I’ve never been so glad to see the rain. I’m sitting here at the cottage in central Wisconsin, looking out the window and enjoying seeing and hearing the rainfall. It’s been a long time since we’ve had any significant showers. Consequently most of the state has been suffering drought conditions for the past month.
Here at the lake we can measure the severity of the drought just by looking at our pier and seeing the high water line on the stanchions and comparing that to the water level. Right now the lake has been the lowest in the 16 years we’ve been coming here. It is not a deep lake to begin with, so losing nearly 3 feet of depth is a near catastrophe. My pier extends 40 feet into the lake and at the farthest reach the water is only 2 inches deep. We can’t even get into our kayaks from the pier since they need more than 2 inches of water to float.
The lack of rain in this area, and of course in other parts of the state, is the main topic of conversation everywhere you go. Everyone is concerned not only about the farm crops, but also the tourist industry which suffers when lake levels fall. Our lake has been in the past a favorite fishing venue for sportsmen and a well used recreational area for waterskiers and waverunners. But in the past month the fishermen have stopped coming around and the water is too shallow to allow motorboats to get their motors working. On the one hand the quiet is wonderful, but on the other hand the local economy is taking a big hit this season.
The falling lake levels—ours is not the only one suffering—are certainly a result of the rainfall shortage, but there are other factors at work too. This part of the state is heavily agricultural and farms regularly irrigate their crops. Many of the corn fields and soybean fields have giant irrigation sprinklers that suck hundreds of thousands of gallons of water from the water table on a regular basis. Their deep wells siphon off water that helps to replenish the lakes and keep local home wells functioning. The state granted irrigation licenses to the farmers in the past couple years without doing a thorough study of the potential consequences. Now that the irrigation has been going on for awhile those consequences are all too evident. Local wells are drying up and lake levels are falling.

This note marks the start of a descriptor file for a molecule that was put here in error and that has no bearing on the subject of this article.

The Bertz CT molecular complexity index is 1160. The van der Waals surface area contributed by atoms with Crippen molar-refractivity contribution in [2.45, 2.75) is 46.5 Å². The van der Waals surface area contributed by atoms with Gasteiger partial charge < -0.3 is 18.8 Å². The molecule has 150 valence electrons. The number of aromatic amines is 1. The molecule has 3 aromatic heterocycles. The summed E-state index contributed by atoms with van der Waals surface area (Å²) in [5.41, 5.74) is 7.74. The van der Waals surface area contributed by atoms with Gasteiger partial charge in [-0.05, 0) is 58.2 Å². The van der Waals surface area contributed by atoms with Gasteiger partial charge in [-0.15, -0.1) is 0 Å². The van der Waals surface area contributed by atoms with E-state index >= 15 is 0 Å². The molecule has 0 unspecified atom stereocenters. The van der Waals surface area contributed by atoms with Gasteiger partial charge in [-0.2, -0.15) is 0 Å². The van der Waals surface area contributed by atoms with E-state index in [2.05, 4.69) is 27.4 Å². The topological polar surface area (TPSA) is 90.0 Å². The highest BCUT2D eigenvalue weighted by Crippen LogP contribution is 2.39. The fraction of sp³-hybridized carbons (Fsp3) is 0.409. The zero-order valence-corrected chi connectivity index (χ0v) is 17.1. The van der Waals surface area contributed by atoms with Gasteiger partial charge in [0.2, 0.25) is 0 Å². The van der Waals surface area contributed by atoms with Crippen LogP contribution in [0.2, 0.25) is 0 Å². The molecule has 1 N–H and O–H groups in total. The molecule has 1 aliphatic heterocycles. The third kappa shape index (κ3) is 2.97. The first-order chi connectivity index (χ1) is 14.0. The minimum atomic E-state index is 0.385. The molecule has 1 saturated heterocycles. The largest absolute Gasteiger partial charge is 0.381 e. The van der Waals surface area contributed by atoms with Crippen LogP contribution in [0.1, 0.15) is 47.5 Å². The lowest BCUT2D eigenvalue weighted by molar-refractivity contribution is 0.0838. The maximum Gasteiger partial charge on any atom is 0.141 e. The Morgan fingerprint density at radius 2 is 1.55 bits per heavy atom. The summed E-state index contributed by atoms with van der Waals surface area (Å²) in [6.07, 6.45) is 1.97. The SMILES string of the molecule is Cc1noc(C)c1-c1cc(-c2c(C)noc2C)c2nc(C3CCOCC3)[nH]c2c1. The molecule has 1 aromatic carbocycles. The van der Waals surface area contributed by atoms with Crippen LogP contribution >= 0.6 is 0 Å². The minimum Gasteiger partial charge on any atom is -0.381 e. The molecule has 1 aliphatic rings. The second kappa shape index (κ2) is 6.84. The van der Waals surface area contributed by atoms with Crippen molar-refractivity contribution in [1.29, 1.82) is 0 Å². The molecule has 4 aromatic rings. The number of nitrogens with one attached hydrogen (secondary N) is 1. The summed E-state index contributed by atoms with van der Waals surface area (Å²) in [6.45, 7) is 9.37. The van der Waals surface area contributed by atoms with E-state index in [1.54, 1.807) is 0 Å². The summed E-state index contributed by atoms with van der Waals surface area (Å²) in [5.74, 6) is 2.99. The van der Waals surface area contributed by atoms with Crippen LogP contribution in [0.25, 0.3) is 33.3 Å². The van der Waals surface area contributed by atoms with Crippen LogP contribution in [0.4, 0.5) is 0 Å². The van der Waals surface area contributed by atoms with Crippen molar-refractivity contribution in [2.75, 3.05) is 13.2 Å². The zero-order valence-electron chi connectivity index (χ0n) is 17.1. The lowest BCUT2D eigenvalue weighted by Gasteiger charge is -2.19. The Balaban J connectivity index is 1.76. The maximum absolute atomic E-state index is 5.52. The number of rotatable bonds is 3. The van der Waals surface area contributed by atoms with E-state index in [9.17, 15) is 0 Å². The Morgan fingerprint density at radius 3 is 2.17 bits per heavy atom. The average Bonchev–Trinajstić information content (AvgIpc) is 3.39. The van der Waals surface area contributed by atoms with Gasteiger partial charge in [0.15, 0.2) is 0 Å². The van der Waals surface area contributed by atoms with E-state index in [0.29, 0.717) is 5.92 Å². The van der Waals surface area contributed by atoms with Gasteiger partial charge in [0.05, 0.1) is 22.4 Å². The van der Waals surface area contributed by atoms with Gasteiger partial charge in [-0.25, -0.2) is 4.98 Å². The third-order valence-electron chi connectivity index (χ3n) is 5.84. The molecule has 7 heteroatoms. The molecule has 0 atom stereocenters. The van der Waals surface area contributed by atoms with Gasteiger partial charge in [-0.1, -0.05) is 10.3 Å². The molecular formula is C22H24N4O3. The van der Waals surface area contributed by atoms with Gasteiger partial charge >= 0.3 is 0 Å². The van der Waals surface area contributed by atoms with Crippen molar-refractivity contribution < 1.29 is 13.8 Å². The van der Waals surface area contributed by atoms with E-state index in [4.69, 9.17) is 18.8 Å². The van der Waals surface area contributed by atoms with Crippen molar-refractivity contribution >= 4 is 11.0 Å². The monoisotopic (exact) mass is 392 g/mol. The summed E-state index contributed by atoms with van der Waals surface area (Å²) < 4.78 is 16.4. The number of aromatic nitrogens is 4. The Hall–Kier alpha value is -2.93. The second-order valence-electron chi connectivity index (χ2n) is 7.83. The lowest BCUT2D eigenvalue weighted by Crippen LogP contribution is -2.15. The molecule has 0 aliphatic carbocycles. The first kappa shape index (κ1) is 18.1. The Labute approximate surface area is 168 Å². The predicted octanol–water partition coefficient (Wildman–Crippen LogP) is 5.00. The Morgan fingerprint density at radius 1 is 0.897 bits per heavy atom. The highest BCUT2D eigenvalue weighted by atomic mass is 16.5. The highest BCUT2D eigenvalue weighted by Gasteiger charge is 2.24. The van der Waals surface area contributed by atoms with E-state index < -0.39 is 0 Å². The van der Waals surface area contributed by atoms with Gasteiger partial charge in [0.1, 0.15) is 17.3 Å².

While I don’t advocate a stop to crop irrigation, I do think there has to be some better oversight and closer regulation of the irrigation practices. I can understand the argument that food crops take precedence over other needs, but much of the corn crop from this area is grown to feed the growing ethanol industry, which is not yet a proven economical fuel alternative. Allowing unregulated irrigation of that crop seems to be catering to a private entrepreneurial special interest at the expense of tourism and recreational interests.
Also being affected by drying up lakes are the property values of the homes on those lakes. With falling property values comes a falling tax base which affects everyone in the communities that rely on those taxes for public services.
And while I am not overly worried about the current water levels—historically lake levels fluctuate on a regular schedule spread over 7-8 years—I do think that more attention needs to be paid to the use of such a valuable resource as our lakes and rivers and the regulatory process that controls them. Left unsaid are the concerns about the quality of that water. That’s a discussion for another time.
So until a change in the longterm weather, I will sit here and enjoy the splattering sound of raindrops against the window and be thankful for everydrop.